On every level of our life, this is a very difficult thing to do. Sometimes, I know, probably most of us have seen this, perhaps experienced it, how animosity can build up even within a family, where we always have the hope and the dream that it will be a place where everyone is welcomed and loved because they're part of this family.
Sometimes bitterness, a sort of alienation can happen, and how difficult it is to heal that, but if we're going to follow the way of Jesus, then we must pray that we can have the courage, the strength, the generosity to be the one that reaches out to reconcile and to forgive. It's very hard in our families and our neighborhoods, within our community, and in the world community.
Think about the fact that our nation has been at war since 1991, over 20 years now, when we went to war back in January 1991. That war ended, the militarized part of it, the fighting on the battlefield and so on, ended quite quickly, but then there were 12 and a half years of sanctions against the people of Iraq, bringing about the death of a million and a half people, over half of them children -- see, a constant violence against them.
Then a second war and that war is still going on, and then we go to war in Afghanistan. Sometimes we think the war in Afghanistan especially was justified, but what if we had really heeded what Pope John Paul wrote in a message for the World Day of Peace, for January 1, 2002, a few months after that terrorist attack against our nation on September 11, 2001?
Pope John Paul reflected on that event because it was an event that really, he knew, could shatter the peace of the world. In his reflection that he puts into this Peace Day statement, he says, "We live in a world in which the power of evil seems once again to have taken the upper hand," and we ask ourselves how will in fact this world be transformed into a world in which the noblest aspirations of the human heart will triumph, a world in which true peace will prevail."
Evil, terrorism, violence, killing -- evil seems to have the upper hand. How can we transform it?
John Paul goes on to say, "Recent events, including the terrible killings just mentioned," and he had been talking about what happened on September 11 in our country, "move me to return to a theme which often stirs in the depths of
my heart when I remember the events of history which have marked my life, especially my youth." Remember, he grew up under Nazi tyranny and the violence of the war that the Nazis perpetrated against Poland, and then 40 years of communist tyranny. So it was his own life that he's reflecting on, as he says, "especially my youth."
"The enormous suffering of peoples and individuals, even among my own friends and acquaintances, caused by Nazi and Communist totalitarianism, has never been far from my thoughts and prayers. I have often paused to reflect on the persistent question: How do we restore the moral and social order subjected to such horrific violence?
"My reasoned conviction, confirmed in turn by biblical revelation, is that the shattered order cannot be fully restored except by a response that combines justice with forgiveness. The pillars of true peace are justice and that [special] form of love, which is forgiveness," enemy love. We must have justice and forgiveness, and he points out almost immediately how, in the present circumstances, we might wonder, How can we speak of justice and forgiveness as the source and condition of peace?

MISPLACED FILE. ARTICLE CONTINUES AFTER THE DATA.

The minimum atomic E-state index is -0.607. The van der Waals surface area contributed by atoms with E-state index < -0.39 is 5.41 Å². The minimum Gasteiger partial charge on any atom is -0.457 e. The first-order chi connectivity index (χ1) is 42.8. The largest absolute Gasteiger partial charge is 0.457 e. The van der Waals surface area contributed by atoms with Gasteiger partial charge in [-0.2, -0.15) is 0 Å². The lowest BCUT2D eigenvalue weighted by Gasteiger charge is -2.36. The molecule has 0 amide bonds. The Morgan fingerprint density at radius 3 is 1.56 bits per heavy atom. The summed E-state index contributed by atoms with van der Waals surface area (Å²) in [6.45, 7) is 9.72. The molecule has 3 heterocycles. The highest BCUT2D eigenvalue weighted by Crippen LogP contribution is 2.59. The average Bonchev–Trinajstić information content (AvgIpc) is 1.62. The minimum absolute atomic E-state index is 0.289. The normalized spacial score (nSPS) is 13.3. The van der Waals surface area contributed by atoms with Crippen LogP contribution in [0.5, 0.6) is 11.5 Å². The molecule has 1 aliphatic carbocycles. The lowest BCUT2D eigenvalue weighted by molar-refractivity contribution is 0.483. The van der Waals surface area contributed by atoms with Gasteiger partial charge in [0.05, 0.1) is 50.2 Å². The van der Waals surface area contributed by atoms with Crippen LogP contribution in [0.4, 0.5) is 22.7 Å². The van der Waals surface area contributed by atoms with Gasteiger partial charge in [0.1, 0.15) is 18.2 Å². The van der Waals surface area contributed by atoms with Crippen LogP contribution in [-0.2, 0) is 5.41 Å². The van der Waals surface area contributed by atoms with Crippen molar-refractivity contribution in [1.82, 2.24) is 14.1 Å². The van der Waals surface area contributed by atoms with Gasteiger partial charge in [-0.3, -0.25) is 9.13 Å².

"We can," he says, "and we must, no matter how difficult this may be; a difficulty," he points out, "which often comes from thinking that justice and forgiveness are irreconcilable," you have to have one or the other. But he reminds us, "forgiveness is the opposite of resentment and revenge," retaliation, vindication -- forgiveness is the opposite of that, not the opposite of justice.
So we work for justice, trying to bring about a right order among our relationships as individuals, and also as communities and as nations -- the right order, where everyone's rights are respected, but we do it without having resentment, hatred, or determination to get even; very difficult, no question about it, but what if we had followed a path where we were seeking to bring justice, but also with forgiveness? Instead of building up a sense of fear that easily leads then, to hatred and to a desire to dominate, overpower, control, what if we had followed a different path?
Do you think we would still be, now these years later, engulfed in a war that seems to have no end, where the war that we have been engaged in for 21 years is now a war that spreads throughout the Middle East? Might not there have been a different resolution of all these problems if we had had the courage, the strength, the spirit of Jesus, and acted according to that spirit of Jesus, and combined justice with love, with forgiveness?
True peace is built on those two pillars, the pillar of justice and the pillar of love.
This morning as we celebrate this sacrament of Confirmation, and this is a huge challenge for these young people, but for all of us who have been Confirmed, as we, I hope, renew our own openness to the spirit of Jesus being poured forth upon us and allowing that spirit of Jesus to change us, that we become radically changed, have the new spirit of Jesus breathed into our spirit and we become like him, and we go out of this church today, confirmed, all of us, in that spirit of Jesus and ready to live according to his way, his value, what he taught us in his words and his example, "As God has sent me, I send you."
So we go forth to try to breathe the spirit of Jesus into our world so that we can say to all our brothers and sisters everywhere, "Peace be with you."
[Bishop Gumbleton gave this homily at the confirmation service at St. Donald Parish in Roseville, Mich.]